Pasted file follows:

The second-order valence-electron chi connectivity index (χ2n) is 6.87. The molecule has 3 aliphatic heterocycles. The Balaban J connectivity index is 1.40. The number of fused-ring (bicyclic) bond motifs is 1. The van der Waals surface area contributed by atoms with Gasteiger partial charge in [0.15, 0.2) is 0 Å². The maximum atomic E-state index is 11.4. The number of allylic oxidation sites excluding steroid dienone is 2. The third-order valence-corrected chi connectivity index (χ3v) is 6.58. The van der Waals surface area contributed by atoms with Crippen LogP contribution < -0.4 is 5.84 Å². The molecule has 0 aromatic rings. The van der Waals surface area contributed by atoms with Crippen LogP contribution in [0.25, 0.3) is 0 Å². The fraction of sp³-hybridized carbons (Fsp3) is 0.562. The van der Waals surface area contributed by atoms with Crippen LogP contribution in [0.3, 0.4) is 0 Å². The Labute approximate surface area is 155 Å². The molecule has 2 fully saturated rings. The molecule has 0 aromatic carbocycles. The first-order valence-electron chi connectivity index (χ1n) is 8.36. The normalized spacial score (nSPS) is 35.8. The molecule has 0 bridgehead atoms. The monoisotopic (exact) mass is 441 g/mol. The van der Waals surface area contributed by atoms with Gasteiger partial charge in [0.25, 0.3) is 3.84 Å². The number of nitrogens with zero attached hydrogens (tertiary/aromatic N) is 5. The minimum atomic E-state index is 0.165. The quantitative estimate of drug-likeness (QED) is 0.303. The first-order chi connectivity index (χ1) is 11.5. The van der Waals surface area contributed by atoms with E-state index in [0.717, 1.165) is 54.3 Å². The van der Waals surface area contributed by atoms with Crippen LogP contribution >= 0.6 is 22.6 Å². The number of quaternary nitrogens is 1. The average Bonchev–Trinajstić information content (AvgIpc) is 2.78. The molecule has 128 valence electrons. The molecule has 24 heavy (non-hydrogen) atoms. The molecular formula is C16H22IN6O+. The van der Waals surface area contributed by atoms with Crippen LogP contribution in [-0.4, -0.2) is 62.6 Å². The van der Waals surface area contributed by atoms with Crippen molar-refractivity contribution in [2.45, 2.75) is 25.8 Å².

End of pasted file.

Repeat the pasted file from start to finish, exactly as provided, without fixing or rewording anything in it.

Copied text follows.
The second-order valence-electron chi connectivity index (χ2n) is 6.87. The molecule has 3 aliphatic heterocycles. The Balaban J connectivity index is 1.40. The number of fused-ring (bicyclic) bond motifs is 1. The van der Waals surface area contributed by atoms with Gasteiger partial charge in [0.15, 0.2) is 0 Å². The maximum atomic E-state index is 11.4. The number of allylic oxidation sites excluding steroid dienone is 2. The third-order valence-corrected chi connectivity index (χ3v) is 6.58. The van der Waals surface area contributed by atoms with Crippen LogP contribution < -0.4 is 5.84 Å². The molecule has 0 aromatic rings. The van der Waals surface area contributed by atoms with Crippen LogP contribution in [0.25, 0.3) is 0 Å². The fraction of sp³-hybridized carbons (Fsp3) is 0.562. The van der Waals surface area contributed by atoms with Crippen LogP contribution in [0.3, 0.4) is 0 Å². The Labute approximate surface area is 155 Å². The molecule has 2 fully saturated rings. The molecule has 0 aromatic carbocycles. The first-order valence-electron chi connectivity index (χ1n) is 8.36. The normalized spacial score (nSPS) is 35.8. The molecule has 0 bridgehead atoms. The monoisotopic (exact) mass is 441 g/mol. The van der Waals surface area contributed by atoms with Gasteiger partial charge in [0.25, 0.3) is 3.84 Å². The number of nitrogens with zero attached hydrogens (tertiary/aromatic N) is 5. The minimum atomic E-state index is 0.165. The quantitative estimate of drug-likeness (QED) is 0.303. The first-order chi connectivity index (χ1) is 11.5. The van der Waals surface area contributed by atoms with E-state index in [0.717, 1.165) is 54.3 Å². The van der Waals surface area contributed by atoms with Crippen LogP contribution >= 0.6 is 22.6 Å². The number of quaternary nitrogens is 1. The average Bonchev–Trinajstić information content (AvgIpc) is 2.78. The molecule has 128 valence electrons. The molecule has 24 heavy (non-hydrogen) atoms. The molecular formula is C16H22IN6O+. The van der Waals surface area contributed by atoms with Crippen LogP contribution in [-0.4, -0.2) is 62.6 Å². The van der Waals surface area contributed by atoms with Crippen molar-refractivity contribution in [2.45, 2.75) is 25.8 Å².